During the active phase of the first stage of labor your cervix dilates to 7 cm. Contractions become progressively stronger and last longer. Most women will find themselves becoming more focused on the work of labor and become less social during this time but still desire companionship from their support person. You may experience dry mouth or nausea and perspire. The use focal points, learned breathing and relaxation techniques can be very helpful during this time. You may find it difficult to follow and understand conversations during this phase. Short and to the point commands along with encouragement from your support person will be the most helpful along with them helping to attend to your physical needs.
The transition phase of the first stage of labor occurs from the time your cervix dilates from 8 to 10 cm (or complete). Your baby begins to tuck its chin to its chest and rotate toward your backbone. This position will allow your baby’s head to align with the widest part of the pelvis for birth. You may experience severe low back ache along with contractions that are intense. Many women experience intense emotion during this phase and may feel out of control or cry yet fall asleep between contractions. You may feel hot or cold and experience “the shakes”. Know that this is not an indication of a problem but is actually very common.
The second stage of labor is pushing and the birth of your baby. You may have been experiencing times when you thought you couldn’t go on but now a renewed energy can be found by knowing the birth of your baby is near. Contractions may become further apart and a strong natural urge to bear down with contractions may be felt. It may be difficult to push in the beginning since this is a new experience with no opportunity to practice but pushing may also be a relief that distracts from the discomfort of contractions. Pushing for some first time mothers may take 2 to 3 hours. This time is often shorter if you’ve given birth before. Your healthcare provider may instruct you to pant or blow and stop pushing as the head begins to crown.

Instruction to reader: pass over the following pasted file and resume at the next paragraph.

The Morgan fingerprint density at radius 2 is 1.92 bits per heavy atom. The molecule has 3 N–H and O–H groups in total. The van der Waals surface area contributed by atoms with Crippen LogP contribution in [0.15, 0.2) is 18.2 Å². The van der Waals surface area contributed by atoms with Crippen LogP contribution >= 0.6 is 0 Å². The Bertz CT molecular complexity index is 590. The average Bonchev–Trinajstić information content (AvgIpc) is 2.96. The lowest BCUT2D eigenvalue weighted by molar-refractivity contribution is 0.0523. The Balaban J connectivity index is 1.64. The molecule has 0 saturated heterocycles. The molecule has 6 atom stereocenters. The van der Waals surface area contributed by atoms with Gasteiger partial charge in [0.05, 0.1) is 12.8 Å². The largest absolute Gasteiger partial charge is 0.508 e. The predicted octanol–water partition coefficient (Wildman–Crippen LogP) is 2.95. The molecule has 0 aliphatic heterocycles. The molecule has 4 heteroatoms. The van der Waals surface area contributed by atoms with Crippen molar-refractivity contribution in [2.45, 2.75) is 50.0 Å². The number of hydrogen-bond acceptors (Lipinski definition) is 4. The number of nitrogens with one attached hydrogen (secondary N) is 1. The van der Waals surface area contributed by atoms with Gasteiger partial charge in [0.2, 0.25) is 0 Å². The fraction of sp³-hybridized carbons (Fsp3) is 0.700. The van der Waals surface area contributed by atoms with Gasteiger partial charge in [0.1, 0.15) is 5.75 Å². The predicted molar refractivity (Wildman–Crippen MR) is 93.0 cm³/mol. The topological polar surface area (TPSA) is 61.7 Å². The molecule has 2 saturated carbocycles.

The third and final stage of labor is the delivery of the placenta. This may take up to 30 minutes routinely. Contractions slow after the birth of your baby and your uterus will begin to shrink down to about the level of your umbilicus (or belly button). Your uterus may be massaged to help it become firm and decrease the risk of increased bleeding. Medications may also be used to decrease bleeding. If during the delivery of your baby you received an episiotomy (an incision to allow the baby to exit the birth canal more easily) or if a tear to the perineum occurred your physician will then repair this if needed.
It will be important to monitor the well-being of the baby during labor to make sure the baby is tolerating the labor process well. This may be done by placing external monitors on your abdomen- one to monitor the baby’s heartbeat and one to record the frequency and duration of your contractions. If more detailed information is needed a small wire may be attached to the baby’s scalp after your water has been broken. This wire directly records the baby’s heart rate and is considered the most accurate. To directly measure the strength and frequency of uterine contractions a small pliable plastic catheter can be placed between baby and the wall of the uterus.
Pelvic exams will be done to determine the status of the cervix (effacement and dilation) and the position of the baby’s head (station). Every labor is different and so the needed number of pelvic exams varies.
Choosing how you plan to feed your baby is a very personal decision. Breastfeeding offers many advantages to both mother and baby. We encourage you to learn as much as possible about your choices so that you can be comfortable with your decision. As your healthcare team, we are here to support you and provide the information you need to make an informed decision for such an important aspect of your baby’s care.